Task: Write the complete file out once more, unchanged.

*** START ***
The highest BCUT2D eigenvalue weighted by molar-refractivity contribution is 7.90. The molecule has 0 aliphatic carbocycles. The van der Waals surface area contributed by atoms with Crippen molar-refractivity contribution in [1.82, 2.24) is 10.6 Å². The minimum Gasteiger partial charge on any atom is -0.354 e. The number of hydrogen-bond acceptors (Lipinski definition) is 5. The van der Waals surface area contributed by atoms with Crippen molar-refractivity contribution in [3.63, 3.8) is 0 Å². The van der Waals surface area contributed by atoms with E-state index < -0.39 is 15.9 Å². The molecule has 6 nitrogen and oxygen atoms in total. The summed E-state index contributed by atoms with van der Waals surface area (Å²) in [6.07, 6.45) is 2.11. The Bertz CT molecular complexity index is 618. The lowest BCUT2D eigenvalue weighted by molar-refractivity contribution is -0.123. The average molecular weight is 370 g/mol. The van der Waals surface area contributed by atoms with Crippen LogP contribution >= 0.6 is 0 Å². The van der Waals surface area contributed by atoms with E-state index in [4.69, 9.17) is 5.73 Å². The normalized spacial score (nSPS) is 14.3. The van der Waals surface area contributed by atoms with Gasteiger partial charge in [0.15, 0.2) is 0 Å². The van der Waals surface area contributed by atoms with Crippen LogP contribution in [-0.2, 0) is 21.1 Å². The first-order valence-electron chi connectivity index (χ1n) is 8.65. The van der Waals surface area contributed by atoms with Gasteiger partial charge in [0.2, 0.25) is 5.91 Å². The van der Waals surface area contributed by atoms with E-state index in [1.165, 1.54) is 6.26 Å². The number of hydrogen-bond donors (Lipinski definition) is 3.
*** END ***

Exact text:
The highest BCUT2D eigenvalue weighted by molar-refractivity contribution is 7.90. The molecule has 0 aliphatic carbocycles. The van der Waals surface area contributed by atoms with Crippen molar-refractivity contribution in [1.82, 2.24) is 10.6 Å². The minimum Gasteiger partial charge on any atom is -0.354 e. The number of hydrogen-bond acceptors (Lipinski definition) is 5. The van der Waals surface area contributed by atoms with Crippen molar-refractivity contribution in [3.63, 3.8) is 0 Å². The van der Waals surface area contributed by atoms with E-state index < -0.39 is 15.9 Å². The molecule has 6 nitrogen and oxygen atoms in total. The summed E-state index contributed by atoms with van der Waals surface area (Å²) in [6.07, 6.45) is 2.11. The Bertz CT molecular complexity index is 618. The lowest BCUT2D eigenvalue weighted by molar-refractivity contribution is -0.123. The average molecular weight is 370 g/mol. The van der Waals surface area contributed by atoms with Crippen LogP contribution >= 0.6 is 0 Å². The van der Waals surface area contributed by atoms with E-state index in [4.69, 9.17) is 5.73 Å². The normalized spacial score (nSPS) is 14.3. The van der Waals surface area contributed by atoms with Gasteiger partial charge in [0.15, 0.2) is 0 Å². The van der Waals surface area contributed by atoms with Crippen LogP contribution in [-0.2, 0) is 21.1 Å². The first-order valence-electron chi connectivity index (χ1n) is 8.65. The van der Waals surface area contributed by atoms with Gasteiger partial charge in [0.2, 0.25) is 5.91 Å². The van der Waals surface area contributed by atoms with E-state index in [1.165, 1.54) is 6.26 Å². The number of hydrogen-bond donors (Lipinski definition) is 3.